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Micro, Small, and Medium Enterprises
Socioeconomic Issue on Spotlight

Micro, small, and medium enterprises (MSMEs) play a significant role in the Philippine economy due to their impact on employment, income, and overall economic development. According to the Philippine Statistics Authority, MSMEs comprised 99.5 percent of all registered business establishments in 2019. They generate 62.4 percent of the country's total employment, contribute 36 percent of gross value added, and account for 25 percent of total exports.

The Department of Trade and Industry categorizes MSMEs based on their asset size and number of employees. Enterprises are classified as micro if they have PHP 3,000,000 or less in assets and one to nine employees, small enterprises if they have PHP 3,000,001 to PHP 15,000,000 in assets and 10 to 99 employees, and medium enterprises if they have PHP 15,000,001 to PHP 100,000,000 in assets and 100 to 199 employees. Large enterprises have over PHP 100,000,001 or more in assets and 200 or more employees.

Almeda and Pobre (2012) revealed that most local MSMEs are managed by their owners, especially among microenterprises, and most (63%) are led by women. Out of 1,740 respondents in the study, 30 percent started their business with a capital of less than PHP 150,000. Thus, most of them are microenterprises, such as sari-sari stores and other businesses that offer goods and products that are readily available.

MSMEs often struggle to access affordable financing options. Financial institutions may perceive them as risky borrowers due to their small size, lack of collateral, and limited financial track record, which may hamper their growth and expansion. Raquiza (2022) noted that they have minimal credit access from formal lending institutions. They seldom approach commercial banks due to their high-interest rates, high minimum loan requirements, voluminous requirements, short repayment periods, and difficulty in restructuring loans.

Although they are considered the backbone of the economy, MSMEs do not appear to survive once they engage in foreign trade. Bautista and Manzano (2018) found that only six in every ten exporting Philippine MSMEs survive after their first year of operation. This figure drops to less than four in every ten by the end of their fourth year. Thus, the authors urged the government to support exporting MSMEs. The focus, they emphasized, should be directed toward increasing the capability of the firms, targeted appropriately so they may reach larger orders, either through financing or consolidation with other similar firms that have successfully complied with the product standards required by foreign buyers.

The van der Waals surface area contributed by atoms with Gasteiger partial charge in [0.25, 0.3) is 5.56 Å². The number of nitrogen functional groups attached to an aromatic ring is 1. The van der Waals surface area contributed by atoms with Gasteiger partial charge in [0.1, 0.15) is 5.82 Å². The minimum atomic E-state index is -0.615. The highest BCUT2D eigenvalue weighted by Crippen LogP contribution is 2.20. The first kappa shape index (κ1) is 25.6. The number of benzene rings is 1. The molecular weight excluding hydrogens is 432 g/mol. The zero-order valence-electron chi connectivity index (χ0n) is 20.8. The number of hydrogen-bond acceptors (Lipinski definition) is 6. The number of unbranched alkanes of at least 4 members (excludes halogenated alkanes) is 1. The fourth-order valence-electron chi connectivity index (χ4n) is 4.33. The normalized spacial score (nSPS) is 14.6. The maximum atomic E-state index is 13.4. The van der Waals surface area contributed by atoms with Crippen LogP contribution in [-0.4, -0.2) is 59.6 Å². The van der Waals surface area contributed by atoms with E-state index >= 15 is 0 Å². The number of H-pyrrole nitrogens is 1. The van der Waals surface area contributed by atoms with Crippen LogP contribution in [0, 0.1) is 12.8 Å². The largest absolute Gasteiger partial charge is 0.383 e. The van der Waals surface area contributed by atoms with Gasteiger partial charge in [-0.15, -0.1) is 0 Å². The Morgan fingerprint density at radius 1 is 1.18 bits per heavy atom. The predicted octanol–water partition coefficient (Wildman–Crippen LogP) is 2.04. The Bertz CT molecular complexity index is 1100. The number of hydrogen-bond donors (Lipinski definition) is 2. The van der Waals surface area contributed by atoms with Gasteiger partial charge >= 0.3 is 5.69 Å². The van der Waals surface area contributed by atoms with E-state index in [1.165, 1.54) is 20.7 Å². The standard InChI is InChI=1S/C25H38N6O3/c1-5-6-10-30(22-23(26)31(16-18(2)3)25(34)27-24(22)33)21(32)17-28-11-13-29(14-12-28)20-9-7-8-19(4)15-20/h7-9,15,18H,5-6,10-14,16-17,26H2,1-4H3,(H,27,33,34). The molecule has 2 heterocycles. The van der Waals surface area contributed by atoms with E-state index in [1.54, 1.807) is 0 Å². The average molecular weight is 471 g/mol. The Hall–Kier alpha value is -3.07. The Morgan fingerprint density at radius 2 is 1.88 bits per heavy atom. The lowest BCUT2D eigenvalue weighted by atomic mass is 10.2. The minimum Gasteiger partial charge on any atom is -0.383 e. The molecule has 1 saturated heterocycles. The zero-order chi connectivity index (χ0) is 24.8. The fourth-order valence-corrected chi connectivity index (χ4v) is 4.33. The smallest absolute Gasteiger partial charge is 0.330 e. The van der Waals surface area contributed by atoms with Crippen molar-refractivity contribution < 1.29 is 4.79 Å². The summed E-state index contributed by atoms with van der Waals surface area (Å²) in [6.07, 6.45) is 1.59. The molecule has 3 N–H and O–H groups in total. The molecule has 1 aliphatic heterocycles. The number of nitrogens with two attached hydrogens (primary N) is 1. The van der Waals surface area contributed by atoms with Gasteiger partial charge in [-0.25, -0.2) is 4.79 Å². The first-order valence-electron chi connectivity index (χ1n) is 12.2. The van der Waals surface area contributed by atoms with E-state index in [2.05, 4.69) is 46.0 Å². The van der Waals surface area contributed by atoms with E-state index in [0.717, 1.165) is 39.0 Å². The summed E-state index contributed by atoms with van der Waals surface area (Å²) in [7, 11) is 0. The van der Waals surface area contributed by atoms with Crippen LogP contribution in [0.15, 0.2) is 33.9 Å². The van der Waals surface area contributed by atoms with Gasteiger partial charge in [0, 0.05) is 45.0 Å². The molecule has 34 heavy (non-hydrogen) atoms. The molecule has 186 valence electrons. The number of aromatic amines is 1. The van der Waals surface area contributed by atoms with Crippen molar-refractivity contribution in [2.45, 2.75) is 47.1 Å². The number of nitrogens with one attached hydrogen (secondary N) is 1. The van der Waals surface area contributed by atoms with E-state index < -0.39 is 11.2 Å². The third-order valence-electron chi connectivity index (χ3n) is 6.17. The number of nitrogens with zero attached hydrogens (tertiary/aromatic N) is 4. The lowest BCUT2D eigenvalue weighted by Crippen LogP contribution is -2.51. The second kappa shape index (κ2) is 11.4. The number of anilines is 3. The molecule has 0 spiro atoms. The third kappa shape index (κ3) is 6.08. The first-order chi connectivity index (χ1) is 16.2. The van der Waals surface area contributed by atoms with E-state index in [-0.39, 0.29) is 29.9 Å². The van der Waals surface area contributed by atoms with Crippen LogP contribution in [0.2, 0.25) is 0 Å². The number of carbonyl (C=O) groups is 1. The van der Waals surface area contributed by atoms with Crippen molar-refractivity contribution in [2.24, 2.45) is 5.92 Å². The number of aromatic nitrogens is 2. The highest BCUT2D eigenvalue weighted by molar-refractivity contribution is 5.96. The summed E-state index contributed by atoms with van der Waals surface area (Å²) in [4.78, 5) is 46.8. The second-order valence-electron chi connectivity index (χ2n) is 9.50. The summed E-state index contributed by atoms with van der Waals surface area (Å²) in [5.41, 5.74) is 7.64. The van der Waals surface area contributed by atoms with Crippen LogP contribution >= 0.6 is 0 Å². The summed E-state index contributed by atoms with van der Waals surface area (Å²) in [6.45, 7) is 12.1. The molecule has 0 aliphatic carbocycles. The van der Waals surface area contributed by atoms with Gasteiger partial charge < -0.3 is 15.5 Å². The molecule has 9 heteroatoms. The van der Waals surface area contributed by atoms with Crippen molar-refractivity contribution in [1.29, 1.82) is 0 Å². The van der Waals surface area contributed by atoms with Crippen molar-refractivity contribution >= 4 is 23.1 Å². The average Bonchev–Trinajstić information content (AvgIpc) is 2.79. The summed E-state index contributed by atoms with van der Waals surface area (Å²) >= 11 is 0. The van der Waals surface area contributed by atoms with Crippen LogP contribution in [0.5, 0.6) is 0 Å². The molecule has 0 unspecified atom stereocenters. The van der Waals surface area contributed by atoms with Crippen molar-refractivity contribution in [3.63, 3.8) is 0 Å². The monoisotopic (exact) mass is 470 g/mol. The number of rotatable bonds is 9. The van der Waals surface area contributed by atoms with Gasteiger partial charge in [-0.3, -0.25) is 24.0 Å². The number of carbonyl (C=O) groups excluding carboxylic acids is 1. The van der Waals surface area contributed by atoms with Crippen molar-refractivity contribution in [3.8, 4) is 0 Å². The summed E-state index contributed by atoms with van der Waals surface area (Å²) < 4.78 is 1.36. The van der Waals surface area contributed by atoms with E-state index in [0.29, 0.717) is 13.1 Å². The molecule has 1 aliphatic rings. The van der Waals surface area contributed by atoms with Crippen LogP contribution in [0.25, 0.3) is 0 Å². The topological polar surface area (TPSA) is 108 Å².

Gender gaps were observed in small and medium enterprises (SMEs). Daño and Caliso (2019) found that women-led SMEs are more likely to be smaller than men-led SMEs and have fewer employees. They also found that women are more likely to start a business out of necessity and have lower technology usage than their male counterparts.

E-commerce presents a great opportunity for MSMEs to expand their market reach, boost revenues, and optimize their operations. However, Quimba et al. (2021) discovered that local MSMEs have low e-commerce adoption, with reported rates of only 6.2 percent (for micro), 14.6 percent (for small), and 13.4 percent (for medium enterprises) in 2015. This may be attributed to their preference to maintain their current business model, security and privacy concerns, and unreliable internet connection.

The COVID-19 pandemic has fast-tracked enterprises' e-commerce participation. Bascamas et al. (2022) observed a substantially enhanced growth of women-led MSMEs in terms of sales, customer base, customer satisfaction, and process enhancement. However, although they have increased during the pandemic, a study by Carlos et al. (2022) revealed that women-led MSMEs have little to no information about and limited access to government programs and resources designed for them. They also rely on their own experience and resources and their family and relatives to run and sustain their business.

SERP-P has resources tackling MSMEs and issues they are facing. Below are some of them:

For more studies, simply type “micro, small, and medium enterprises”, “MSME”, and other related keywords in the search box of the SERP-P website.  


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